Emile Claus (1849 - 1924)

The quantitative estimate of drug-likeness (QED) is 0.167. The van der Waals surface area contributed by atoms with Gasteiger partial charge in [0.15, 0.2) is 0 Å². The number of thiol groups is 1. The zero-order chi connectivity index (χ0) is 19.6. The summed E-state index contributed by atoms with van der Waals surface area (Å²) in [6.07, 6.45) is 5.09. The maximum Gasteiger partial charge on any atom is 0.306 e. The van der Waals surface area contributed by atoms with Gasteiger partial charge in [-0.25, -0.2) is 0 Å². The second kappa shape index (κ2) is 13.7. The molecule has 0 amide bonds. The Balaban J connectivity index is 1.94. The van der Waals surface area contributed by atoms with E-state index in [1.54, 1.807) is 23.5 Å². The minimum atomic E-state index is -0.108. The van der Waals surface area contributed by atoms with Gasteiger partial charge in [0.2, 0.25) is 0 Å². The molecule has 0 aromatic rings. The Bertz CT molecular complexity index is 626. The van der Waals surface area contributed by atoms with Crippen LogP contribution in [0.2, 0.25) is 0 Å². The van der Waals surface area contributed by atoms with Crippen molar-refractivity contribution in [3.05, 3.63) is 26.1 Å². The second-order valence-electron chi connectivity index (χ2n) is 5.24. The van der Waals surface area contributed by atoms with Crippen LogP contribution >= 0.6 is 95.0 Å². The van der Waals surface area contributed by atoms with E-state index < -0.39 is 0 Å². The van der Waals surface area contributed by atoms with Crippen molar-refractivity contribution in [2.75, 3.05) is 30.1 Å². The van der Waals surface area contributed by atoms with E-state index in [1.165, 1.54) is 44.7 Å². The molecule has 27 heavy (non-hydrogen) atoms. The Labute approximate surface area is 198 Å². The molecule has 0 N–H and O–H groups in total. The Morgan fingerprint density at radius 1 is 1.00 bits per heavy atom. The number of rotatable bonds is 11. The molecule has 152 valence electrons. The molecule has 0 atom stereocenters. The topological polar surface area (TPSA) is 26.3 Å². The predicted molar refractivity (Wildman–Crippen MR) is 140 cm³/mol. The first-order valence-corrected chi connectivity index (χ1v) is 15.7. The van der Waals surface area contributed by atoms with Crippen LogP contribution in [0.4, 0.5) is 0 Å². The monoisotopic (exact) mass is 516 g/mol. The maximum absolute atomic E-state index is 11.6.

With the help of Peter Benoit, Emile Claus was able to study at the Antwerp Academy for the Fine Arts from 1869 to 1874. Claus came from a modest milieu with only limited appreciation for his artistic ambitions. Yet in a short period of time the young man would win a place in Antwerp’s art life. In 1874, barely finished with his studies, he submitted work for the triennial exhibition in Ghent; his entry was immediately accepted. While during the initial years he was chiefly active as portrait painter, he gradually built up a name as landscape painter. Especially after his orientalist journey to North Africa and Spain, and a sojourn in Domburg, he spoke the language of nature. In the meantime, he was extremely active in the Antwerp art world, together with his academy friends Frans Hens and Théodore Verstraete. At the exhibitions of the local Cercle Artistique et Littéraire they reacted against the conservative Antwerp art scene. The artist gradually made a name for himself at the major exhibitions in Belgium and abroad, from Brussels to Paris; around 1889, he was well known in France, Great Britain and Germany. Until his marriage in 1886, Claus kept a pied-à-terre in Antwerp. He demonstrated his creativity, however, especially in and around Astene, in the immediate surroundings of the country house he occupied from 1881. From this country house, which was later renamed Villa Zonneschijn, he had a panoramic view of the Leie and the forests around the castle of Ooidonk. The monumental paintings that he displayed at the Belgian and Paris exhibitions were created in Villa Zonneschijn. He enjoyed great success with these paintings, yet as artist he did not yet feel mature. He lived in Paris in the winters from 1889 to 1891, where he confronted modern painting head on. Plus, the leading novelist and art critic Camille Lemonnier introduced him to the Paris art milieu, and he made contact with artists residing in Paris such as Henri Duhem, Henri Le Sidaner, Frits Thaulow, Anders Zorn, et al. To his fellow local and friend Albijn Van den Abeele, he wrote from Paris: “Paris is certainly seductive and provides the painter with magnificent scenes: its teeming swarms of people on the streets and boulevards in the rain or in the sunshine, the Seine with its wide flow continuously transected by whistling steamboats, whose black, rusty vapour envelops the numerous bridges in a fog, the countless gigantic buildings. In short, all the churning life in this great world city is a treasure for him who makes of all of this his beloved creations.” From the moment that Claus opted for modernistic impressionism, he was taken note of by progressive circles in Belgium. From 1894, he was a fully-fledged member of the artists’ association La Libre Esthétique, which continued the tradition of Les XX in the Brussels Musée Moderne. He was immediately no longer associated with the academicism of Antwerp, to which he was still considered a part in 1889. Claus’ unexpected choice for impressionism disturbed his Belgian clientele greatly. He nevertheless persevered, and his impressionism quite quickly met with success; in 1892, the Ghent Museum for the Fine Arts purchased the painting De Ijsvogels, one of the earliest mature impressionistic works of Claus. The Belgian public would reluctantly follow. Around 1900, Claus was the undisputed leader of Belgian impressionism, crowned with a gold medal at the Paris Exposition Universelle. In Paris, he also had access to the progressive milieus; from 1895, the prominent Galerie Georges Petit was Claus’ representative in Paris. Claus had earlier taken up his place in the progressive Champs de Mars circle, the Paris exhibitions that had set themselves up against the official Paris exhibition. In 1904, Claus was also co-founder of the artists’ association Vie et Lumière that united the Belgian impressionists. Claus’ domestic and foreign successes followed one another, and on the eve of the First World War, he was a celebrated artist in Europe. At the beginning of the war, he fled to Great Britain. After a short stay in Wales, he returned to London where he would stay until the liberation. Claus also won approval in London, among others at the notable exhibition in the Goupil Gallery in 1917.